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When Alzheimer’s is inevitable, is genetic screening any use?

| | March 10, 2016

The GLP aggregated and excerpted this blog/article to reflect the diversity of news, opinion and analysis.

Marty and Matt Reiswig, two brothers in Denver, knew that Alzheimer’s disease ran in their family, but neither of them understood why. Then a cousin, Gary Reiswig, whom they barely knew, wrote a book about their family, “The Thousand Mile Stare.”

When the brothers read it, they realized what they were facing.

In the extended Reiswig family, Alzheimer’s disease is not just a random occurrence. It results from a mutated gene that is passed down from parent to child.

If you inherit the mutated gene, Alzheimer’s will emerge at around age 50 — with absolute certainty. Your child has a 50-50 chance of suffering the same fate.

The revelation came as a shock. And so did the next one: The brothers learned that there is a blood test that can reveal whether one carries the mutated gene. They could decide to know if they had it. Or not.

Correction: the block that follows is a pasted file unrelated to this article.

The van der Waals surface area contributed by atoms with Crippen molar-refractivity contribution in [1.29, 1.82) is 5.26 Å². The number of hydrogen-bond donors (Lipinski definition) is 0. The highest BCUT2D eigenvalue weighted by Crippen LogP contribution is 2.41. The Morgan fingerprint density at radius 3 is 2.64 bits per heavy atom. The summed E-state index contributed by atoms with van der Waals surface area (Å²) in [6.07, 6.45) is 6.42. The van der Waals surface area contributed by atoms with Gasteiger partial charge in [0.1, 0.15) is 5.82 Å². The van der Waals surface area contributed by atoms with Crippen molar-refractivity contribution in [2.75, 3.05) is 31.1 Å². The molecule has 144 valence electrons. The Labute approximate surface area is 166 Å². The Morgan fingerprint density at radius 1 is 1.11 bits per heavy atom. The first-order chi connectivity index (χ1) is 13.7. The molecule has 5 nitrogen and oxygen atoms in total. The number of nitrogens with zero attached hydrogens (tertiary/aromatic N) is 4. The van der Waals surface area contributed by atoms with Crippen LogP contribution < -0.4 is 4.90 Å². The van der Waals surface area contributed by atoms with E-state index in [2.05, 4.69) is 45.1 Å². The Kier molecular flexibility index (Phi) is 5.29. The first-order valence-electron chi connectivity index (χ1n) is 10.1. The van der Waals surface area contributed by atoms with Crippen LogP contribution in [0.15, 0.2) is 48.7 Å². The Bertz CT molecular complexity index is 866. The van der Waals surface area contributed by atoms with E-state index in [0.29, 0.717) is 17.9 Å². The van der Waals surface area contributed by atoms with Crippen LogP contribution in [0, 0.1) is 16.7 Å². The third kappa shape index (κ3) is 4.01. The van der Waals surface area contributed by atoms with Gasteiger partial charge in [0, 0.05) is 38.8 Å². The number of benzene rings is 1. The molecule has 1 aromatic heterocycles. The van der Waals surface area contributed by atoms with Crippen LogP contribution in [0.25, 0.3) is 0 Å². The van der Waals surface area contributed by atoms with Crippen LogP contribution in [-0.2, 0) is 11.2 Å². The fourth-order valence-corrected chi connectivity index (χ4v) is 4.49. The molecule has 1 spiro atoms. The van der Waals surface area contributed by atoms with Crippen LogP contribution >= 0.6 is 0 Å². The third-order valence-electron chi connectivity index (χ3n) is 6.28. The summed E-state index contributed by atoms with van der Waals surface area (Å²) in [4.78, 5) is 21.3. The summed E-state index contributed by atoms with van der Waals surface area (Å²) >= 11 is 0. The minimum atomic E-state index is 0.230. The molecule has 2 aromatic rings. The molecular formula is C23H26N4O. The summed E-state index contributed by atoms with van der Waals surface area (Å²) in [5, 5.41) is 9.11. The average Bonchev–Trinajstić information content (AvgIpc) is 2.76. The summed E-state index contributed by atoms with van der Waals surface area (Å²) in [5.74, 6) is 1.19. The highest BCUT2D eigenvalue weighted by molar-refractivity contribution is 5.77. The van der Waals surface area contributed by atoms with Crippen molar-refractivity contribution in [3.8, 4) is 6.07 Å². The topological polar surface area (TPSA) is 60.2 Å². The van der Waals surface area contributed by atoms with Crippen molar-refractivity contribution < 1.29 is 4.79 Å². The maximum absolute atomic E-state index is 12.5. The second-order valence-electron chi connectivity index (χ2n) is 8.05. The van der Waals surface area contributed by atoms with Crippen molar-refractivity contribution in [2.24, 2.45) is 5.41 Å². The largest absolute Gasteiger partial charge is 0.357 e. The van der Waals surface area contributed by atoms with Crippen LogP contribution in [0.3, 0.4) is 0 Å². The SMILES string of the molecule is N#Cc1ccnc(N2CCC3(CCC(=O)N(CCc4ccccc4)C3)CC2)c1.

It’s a dilemma more people are facing as scientists discover more genetic mutations linked to diseases. Often the newly discovered gene increases risk, but does not guarantee it.

Sometimes knowing can be useful: If you have a gene mutation that makes colon cancer much more likely , for example, then frequent colonoscopies may help doctors stave off trouble.

But then there are genes that make a dreaded disease a certainty: There is no way to prevent it, and no way to treat it.

Read full, original post: Screening for Alzheimer’s Gene Tests the Desire to Know

The GLP aggregated and excerpted this article to reflect the diversity of news, opinion, and analysis. Click the link above to read the full, original article.
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